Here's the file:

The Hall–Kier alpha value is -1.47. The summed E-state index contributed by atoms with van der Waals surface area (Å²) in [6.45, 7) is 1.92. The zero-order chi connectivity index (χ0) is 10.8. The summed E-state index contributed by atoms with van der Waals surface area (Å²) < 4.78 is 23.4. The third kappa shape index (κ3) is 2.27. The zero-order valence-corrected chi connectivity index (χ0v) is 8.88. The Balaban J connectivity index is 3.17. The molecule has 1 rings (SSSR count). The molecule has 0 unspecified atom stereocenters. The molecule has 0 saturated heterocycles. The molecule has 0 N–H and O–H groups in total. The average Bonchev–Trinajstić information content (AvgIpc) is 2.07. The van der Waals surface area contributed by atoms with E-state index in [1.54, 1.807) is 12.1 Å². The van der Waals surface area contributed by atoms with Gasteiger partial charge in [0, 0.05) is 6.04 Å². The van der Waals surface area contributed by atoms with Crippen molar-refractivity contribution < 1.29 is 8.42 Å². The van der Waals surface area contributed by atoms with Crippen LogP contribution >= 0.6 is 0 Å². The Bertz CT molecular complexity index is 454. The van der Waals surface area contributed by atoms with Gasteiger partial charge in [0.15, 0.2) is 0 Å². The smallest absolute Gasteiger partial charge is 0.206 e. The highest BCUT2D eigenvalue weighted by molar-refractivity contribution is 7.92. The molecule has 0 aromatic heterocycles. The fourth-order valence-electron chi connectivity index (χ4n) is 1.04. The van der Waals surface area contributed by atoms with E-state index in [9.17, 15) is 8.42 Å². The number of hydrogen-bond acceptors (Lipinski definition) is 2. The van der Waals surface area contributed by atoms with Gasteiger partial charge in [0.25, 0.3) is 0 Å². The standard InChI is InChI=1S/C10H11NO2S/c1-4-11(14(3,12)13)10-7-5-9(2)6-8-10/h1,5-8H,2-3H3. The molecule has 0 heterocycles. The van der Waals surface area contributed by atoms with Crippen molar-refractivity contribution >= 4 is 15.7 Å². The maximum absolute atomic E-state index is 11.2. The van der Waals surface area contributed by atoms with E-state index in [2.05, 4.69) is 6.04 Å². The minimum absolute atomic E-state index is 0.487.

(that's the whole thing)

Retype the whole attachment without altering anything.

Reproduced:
The Hall–Kier alpha value is -1.47. The summed E-state index contributed by atoms with van der Waals surface area (Å²) in [6.45, 7) is 1.92. The zero-order chi connectivity index (χ0) is 10.8. The summed E-state index contributed by atoms with van der Waals surface area (Å²) < 4.78 is 23.4. The third kappa shape index (κ3) is 2.27. The zero-order valence-corrected chi connectivity index (χ0v) is 8.88. The Balaban J connectivity index is 3.17. The molecule has 1 rings (SSSR count). The molecule has 0 unspecified atom stereocenters. The molecule has 0 saturated heterocycles. The molecule has 0 N–H and O–H groups in total. The average Bonchev–Trinajstić information content (AvgIpc) is 2.07. The van der Waals surface area contributed by atoms with E-state index in [1.54, 1.807) is 12.1 Å². The van der Waals surface area contributed by atoms with Gasteiger partial charge in [0, 0.05) is 6.04 Å². The van der Waals surface area contributed by atoms with Crippen molar-refractivity contribution < 1.29 is 8.42 Å². The van der Waals surface area contributed by atoms with Crippen LogP contribution >= 0.6 is 0 Å². The Bertz CT molecular complexity index is 454. The van der Waals surface area contributed by atoms with Gasteiger partial charge in [0.15, 0.2) is 0 Å². The smallest absolute Gasteiger partial charge is 0.206 e. The highest BCUT2D eigenvalue weighted by molar-refractivity contribution is 7.92. The molecule has 0 aromatic heterocycles. The fourth-order valence-electron chi connectivity index (χ4n) is 1.04. The van der Waals surface area contributed by atoms with E-state index in [9.17, 15) is 8.42 Å². The number of hydrogen-bond acceptors (Lipinski definition) is 2. The van der Waals surface area contributed by atoms with Gasteiger partial charge in [0.25, 0.3) is 0 Å². The standard InChI is InChI=1S/C10H11NO2S/c1-4-11(14(3,12)13)10-7-5-9(2)6-8-10/h1,5-8H,2-3H3. The molecule has 0 heterocycles. The van der Waals surface area contributed by atoms with Crippen molar-refractivity contribution >= 4 is 15.7 Å². The maximum absolute atomic E-state index is 11.2. The van der Waals surface area contributed by atoms with E-state index in [2.05, 4.69) is 6.04 Å². The minimum absolute atomic E-state index is 0.487.